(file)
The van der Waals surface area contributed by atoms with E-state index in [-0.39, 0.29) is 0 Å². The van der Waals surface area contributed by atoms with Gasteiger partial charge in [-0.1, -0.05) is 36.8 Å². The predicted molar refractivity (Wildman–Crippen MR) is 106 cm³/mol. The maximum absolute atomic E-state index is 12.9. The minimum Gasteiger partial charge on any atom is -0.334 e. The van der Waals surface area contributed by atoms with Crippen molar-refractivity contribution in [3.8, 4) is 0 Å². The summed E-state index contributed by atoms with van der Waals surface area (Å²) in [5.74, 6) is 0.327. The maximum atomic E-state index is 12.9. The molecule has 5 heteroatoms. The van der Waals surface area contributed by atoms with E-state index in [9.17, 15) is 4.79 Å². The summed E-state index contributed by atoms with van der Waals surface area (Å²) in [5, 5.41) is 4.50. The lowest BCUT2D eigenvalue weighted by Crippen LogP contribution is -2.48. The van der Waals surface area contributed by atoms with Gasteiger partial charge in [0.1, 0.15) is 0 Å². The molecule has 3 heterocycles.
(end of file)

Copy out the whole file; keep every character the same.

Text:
The van der Waals surface area contributed by atoms with E-state index in [-0.39, 0.29) is 0 Å². The van der Waals surface area contributed by atoms with Gasteiger partial charge in [-0.1, -0.05) is 36.8 Å². The predicted molar refractivity (Wildman–Crippen MR) is 106 cm³/mol. The maximum absolute atomic E-state index is 12.9. The minimum Gasteiger partial charge on any atom is -0.334 e. The van der Waals surface area contributed by atoms with Crippen molar-refractivity contribution in [3.8, 4) is 0 Å². The summed E-state index contributed by atoms with van der Waals surface area (Å²) in [5.74, 6) is 0.327. The maximum atomic E-state index is 12.9. The molecule has 5 heteroatoms. The van der Waals surface area contributed by atoms with E-state index in [9.17, 15) is 4.79 Å². The summed E-state index contributed by atoms with van der Waals surface area (Å²) in [5, 5.41) is 4.50. The lowest BCUT2D eigenvalue weighted by Crippen LogP contribution is -2.48. The van der Waals surface area contributed by atoms with Gasteiger partial charge in [0.1, 0.15) is 0 Å². The molecule has 3 heterocycles.